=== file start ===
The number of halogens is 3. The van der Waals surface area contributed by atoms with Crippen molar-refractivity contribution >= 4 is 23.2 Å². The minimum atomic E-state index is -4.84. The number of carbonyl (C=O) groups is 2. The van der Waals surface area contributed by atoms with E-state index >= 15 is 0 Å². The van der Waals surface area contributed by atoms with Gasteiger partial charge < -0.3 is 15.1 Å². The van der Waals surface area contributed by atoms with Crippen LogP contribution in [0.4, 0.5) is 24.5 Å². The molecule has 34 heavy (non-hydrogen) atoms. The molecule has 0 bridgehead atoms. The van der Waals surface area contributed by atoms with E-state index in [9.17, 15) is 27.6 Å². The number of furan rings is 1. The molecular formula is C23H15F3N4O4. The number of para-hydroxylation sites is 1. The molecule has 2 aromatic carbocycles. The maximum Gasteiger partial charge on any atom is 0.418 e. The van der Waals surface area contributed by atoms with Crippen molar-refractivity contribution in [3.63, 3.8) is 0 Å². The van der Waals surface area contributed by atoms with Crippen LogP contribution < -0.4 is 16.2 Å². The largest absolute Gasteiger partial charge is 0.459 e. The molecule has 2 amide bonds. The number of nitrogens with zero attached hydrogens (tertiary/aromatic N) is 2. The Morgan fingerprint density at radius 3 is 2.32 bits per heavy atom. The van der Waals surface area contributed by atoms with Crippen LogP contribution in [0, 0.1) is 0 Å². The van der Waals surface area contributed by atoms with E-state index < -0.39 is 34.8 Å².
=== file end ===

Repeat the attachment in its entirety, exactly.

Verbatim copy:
The number of halogens is 3. The van der Waals surface area contributed by atoms with Crippen molar-refractivity contribution >= 4 is 23.2 Å². The minimum atomic E-state index is -4.84. The number of carbonyl (C=O) groups is 2. The van der Waals surface area contributed by atoms with E-state index >= 15 is 0 Å². The van der Waals surface area contributed by atoms with Gasteiger partial charge < -0.3 is 15.1 Å². The van der Waals surface area contributed by atoms with Crippen LogP contribution in [0.4, 0.5) is 24.5 Å². The molecule has 34 heavy (non-hydrogen) atoms. The molecule has 0 bridgehead atoms. The van der Waals surface area contributed by atoms with E-state index in [9.17, 15) is 27.6 Å². The number of furan rings is 1. The molecular formula is C23H15F3N4O4. The number of para-hydroxylation sites is 1. The molecule has 2 aromatic carbocycles. The maximum Gasteiger partial charge on any atom is 0.418 e. The van der Waals surface area contributed by atoms with Crippen molar-refractivity contribution in [3.63, 3.8) is 0 Å². The van der Waals surface area contributed by atoms with Crippen LogP contribution < -0.4 is 16.2 Å². The largest absolute Gasteiger partial charge is 0.459 e. The molecule has 2 amide bonds. The number of nitrogens with zero attached hydrogens (tertiary/aromatic N) is 2. The Morgan fingerprint density at radius 3 is 2.32 bits per heavy atom. The van der Waals surface area contributed by atoms with Crippen LogP contribution in [0, 0.1) is 0 Å². The van der Waals surface area contributed by atoms with E-state index < -0.39 is 34.8 Å².